EVE Evolved: Why you should participate in EVE’s Project Discovery

Back at EVE Vegas 2015, CCP Games unveiled an ambitious project that aimed to involve EVE Online players in some really exciting scientific research that could make a big difference in the real world. CCP has been working with researchers from the Human Protein Atlas project on a way to gamify their research and integrate it directly into EVE in a way that respects the game lore. The Project Discovery minigame went live this week, and it’s been a big hit with the playerbase so far, with almost half a million submissions from over 23,000 players in the first day alone.

The minigame tasks players with identifying highlighted cell structures from fluorescent images in exchange for ISK and Analysis Kredits that can be used to buy some shiny new Sisters of EVE items. Project Discovery can be opened from the side bar whether you’re docked or in space, making it a good way to kill some time while you’re waiting for something to happen. The task can be a bit tricky at first, but some players have already become expert classifiers with hundreds of submissions and accuracy ratings of over 90%.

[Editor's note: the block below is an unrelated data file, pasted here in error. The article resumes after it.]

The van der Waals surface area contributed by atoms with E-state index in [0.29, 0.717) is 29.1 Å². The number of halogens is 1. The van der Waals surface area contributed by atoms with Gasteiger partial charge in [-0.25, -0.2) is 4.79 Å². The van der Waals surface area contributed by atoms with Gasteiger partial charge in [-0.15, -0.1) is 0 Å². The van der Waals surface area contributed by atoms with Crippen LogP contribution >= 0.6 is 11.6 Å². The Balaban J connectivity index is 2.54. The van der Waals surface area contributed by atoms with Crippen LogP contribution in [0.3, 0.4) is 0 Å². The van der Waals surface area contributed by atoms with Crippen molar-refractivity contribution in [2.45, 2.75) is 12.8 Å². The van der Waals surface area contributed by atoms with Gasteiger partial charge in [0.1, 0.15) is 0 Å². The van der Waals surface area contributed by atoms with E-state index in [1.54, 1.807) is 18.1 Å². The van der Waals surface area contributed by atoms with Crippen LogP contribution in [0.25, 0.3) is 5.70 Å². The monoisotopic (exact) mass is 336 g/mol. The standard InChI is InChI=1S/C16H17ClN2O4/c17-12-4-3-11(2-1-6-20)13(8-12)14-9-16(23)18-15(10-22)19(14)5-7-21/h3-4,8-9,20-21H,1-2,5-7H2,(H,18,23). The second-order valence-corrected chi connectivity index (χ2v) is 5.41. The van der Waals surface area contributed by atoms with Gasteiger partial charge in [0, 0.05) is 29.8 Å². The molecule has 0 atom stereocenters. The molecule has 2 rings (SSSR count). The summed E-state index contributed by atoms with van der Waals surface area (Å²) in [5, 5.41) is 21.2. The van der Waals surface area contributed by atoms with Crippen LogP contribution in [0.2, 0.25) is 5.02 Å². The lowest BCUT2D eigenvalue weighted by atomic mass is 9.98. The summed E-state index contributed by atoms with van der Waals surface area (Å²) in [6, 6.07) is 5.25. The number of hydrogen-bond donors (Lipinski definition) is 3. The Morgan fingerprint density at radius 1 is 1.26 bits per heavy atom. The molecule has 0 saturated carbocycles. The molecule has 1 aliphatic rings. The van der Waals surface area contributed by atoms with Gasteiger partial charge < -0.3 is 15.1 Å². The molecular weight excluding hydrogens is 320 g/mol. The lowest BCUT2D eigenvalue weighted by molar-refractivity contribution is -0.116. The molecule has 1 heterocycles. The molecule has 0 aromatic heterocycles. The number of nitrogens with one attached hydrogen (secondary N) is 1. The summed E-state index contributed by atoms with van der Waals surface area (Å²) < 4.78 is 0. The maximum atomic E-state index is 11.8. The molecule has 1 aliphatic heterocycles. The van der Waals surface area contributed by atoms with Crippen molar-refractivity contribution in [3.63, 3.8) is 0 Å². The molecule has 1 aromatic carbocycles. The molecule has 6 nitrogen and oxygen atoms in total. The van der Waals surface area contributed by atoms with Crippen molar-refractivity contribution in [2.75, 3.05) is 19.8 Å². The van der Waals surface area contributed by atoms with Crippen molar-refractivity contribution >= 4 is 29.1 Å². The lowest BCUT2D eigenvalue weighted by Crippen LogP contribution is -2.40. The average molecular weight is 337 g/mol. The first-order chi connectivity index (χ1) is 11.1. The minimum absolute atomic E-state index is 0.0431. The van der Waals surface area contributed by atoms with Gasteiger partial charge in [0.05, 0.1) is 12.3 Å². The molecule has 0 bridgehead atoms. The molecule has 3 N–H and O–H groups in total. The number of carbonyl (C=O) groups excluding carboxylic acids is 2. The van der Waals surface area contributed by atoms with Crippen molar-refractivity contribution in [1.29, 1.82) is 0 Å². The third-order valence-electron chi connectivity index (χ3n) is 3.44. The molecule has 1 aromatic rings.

In this edition of EVE Evolved, I delve into Project Discovery, link a few great community guides, and highlight some serious problems with it that have unfortunately appeared.

providence2What is the actual research?

You may remember the monumental news back in 2003 that the Human Genome Project had successfully sequenced all 20,000 of the protein-coding genes in a reference human genome for the first time. This was a colossal scientific achievement, but it was just the first step in a much larger scientific process. Each of those genes sequenced codes for a particular protein or piece of functional RNA, and it’s important to understand what function each of the proteins serve in a human cell. The Human Protein Atlas aims to help answer that question by figuring out exactly what parts of the cell each protein is used in.